Graphene-Based Metal-Organic Framework Hybrids for Applications in Catalysis, Environmental, and Energy Technologies

Jayaramulu, K. and Mukherjee, S. and Morales, D.M. and Dubal, D.P. and Nanjundan, A.K. and Schneemann, A. and Masa, J. and Kment, S. and Schuhmann, W. and Otyepka, M. and Zbořil, R. and Fischer, R.A.

Volume: Pages:
DOI: 10.1021/acs.chemrev.2c00270
Published: 2022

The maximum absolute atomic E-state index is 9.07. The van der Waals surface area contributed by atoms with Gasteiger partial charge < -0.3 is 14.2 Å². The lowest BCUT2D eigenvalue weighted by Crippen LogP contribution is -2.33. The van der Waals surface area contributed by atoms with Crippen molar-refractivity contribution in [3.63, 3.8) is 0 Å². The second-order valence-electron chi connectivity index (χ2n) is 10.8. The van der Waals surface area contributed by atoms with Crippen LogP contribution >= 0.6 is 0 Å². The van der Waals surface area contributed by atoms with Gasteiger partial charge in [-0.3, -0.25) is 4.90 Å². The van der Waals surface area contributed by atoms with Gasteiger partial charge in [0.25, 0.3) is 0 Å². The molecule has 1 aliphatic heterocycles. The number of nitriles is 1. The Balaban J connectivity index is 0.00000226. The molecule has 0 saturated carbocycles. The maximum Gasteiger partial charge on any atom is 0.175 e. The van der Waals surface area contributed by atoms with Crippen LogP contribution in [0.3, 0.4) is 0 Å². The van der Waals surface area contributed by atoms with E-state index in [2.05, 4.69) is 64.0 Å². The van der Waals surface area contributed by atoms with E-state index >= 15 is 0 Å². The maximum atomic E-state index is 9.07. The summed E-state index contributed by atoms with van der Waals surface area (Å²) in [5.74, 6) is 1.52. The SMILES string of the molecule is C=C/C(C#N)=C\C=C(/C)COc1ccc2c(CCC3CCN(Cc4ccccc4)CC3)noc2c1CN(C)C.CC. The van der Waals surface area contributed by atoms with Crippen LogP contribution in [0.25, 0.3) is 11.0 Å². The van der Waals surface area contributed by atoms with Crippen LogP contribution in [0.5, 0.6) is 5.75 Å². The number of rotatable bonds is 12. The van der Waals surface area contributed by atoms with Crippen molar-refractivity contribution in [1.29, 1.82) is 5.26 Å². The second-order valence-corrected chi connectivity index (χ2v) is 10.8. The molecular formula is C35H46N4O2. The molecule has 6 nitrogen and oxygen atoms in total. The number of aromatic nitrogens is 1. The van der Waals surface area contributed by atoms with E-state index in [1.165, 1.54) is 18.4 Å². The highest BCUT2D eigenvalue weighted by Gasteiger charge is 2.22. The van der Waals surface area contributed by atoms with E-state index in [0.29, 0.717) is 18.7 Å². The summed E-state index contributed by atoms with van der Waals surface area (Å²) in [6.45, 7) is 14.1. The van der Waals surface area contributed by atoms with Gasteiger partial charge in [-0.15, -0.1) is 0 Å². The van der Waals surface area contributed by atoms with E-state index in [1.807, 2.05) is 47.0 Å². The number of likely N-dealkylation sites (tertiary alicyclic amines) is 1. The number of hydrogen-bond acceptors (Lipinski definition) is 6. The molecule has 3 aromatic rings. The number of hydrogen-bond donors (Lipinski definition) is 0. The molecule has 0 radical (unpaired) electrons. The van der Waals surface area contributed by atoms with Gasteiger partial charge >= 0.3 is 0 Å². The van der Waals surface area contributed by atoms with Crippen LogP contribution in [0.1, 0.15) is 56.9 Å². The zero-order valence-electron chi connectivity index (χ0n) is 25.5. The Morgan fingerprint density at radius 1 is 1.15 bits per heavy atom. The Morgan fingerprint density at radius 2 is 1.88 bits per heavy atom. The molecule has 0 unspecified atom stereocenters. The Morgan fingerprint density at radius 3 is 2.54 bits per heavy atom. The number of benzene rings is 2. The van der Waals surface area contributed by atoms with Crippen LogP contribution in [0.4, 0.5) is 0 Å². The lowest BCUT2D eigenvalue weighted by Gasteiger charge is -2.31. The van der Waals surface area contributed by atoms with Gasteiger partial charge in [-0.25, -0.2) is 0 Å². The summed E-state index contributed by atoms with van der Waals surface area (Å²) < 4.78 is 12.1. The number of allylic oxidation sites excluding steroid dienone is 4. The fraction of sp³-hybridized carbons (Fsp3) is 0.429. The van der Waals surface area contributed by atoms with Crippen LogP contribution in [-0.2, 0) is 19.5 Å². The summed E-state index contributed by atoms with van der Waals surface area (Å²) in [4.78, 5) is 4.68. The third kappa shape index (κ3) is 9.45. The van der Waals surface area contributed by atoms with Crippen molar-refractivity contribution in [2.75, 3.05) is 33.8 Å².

Current energy and environmental challenges demand the development and design of multifunctional porous materials with tunable properties for catalysis, water purification, and energy conversion and storage. Because of their amenability to de novo reticular chemistry, metal-organic frameworks (MOFs) have become key materials in this area. However, their usefulness is often limited by low chemical stability, conductivity and inappropriate pore sizes. Conductive two-dimensional (2D) materials with robust structural skeletons and/or functionalized surfaces can form stabilizing interactions with MOF components, enabling the fabrication of MOF nanocomposites with tunable pore characteristics. Graphene and its functional derivatives are the largest class of 2D materials and possess remarkable compositional versatility, structural diversity, and controllable surface chemistry. Here, we critically review current knowledge concerning the growth, structure, and properties of graphene derivatives, MOFs, and their graphene@MOF composites as well as the associated structure-property-performance relationships. Synthetic strategies for preparing graphene@MOF composites and tuning their properties are also comprehensively reviewed together with their applications in gas storage/separation, water purification, catalysis (organo-, electro-, and photocatalysis), and electrochemical energy storage and conversion. Current challenges in the development of graphene@MOF hybrids and their practical applications are addressed, revealing areas for future investigation. We hope that this review will inspire further exploration of new graphene@MOF hybrids for energy, electronic, biomedical, and photocatalysis applications as well as studies on previously unreported properties of known hybrids to reveal potential "diamonds in the rough". ©

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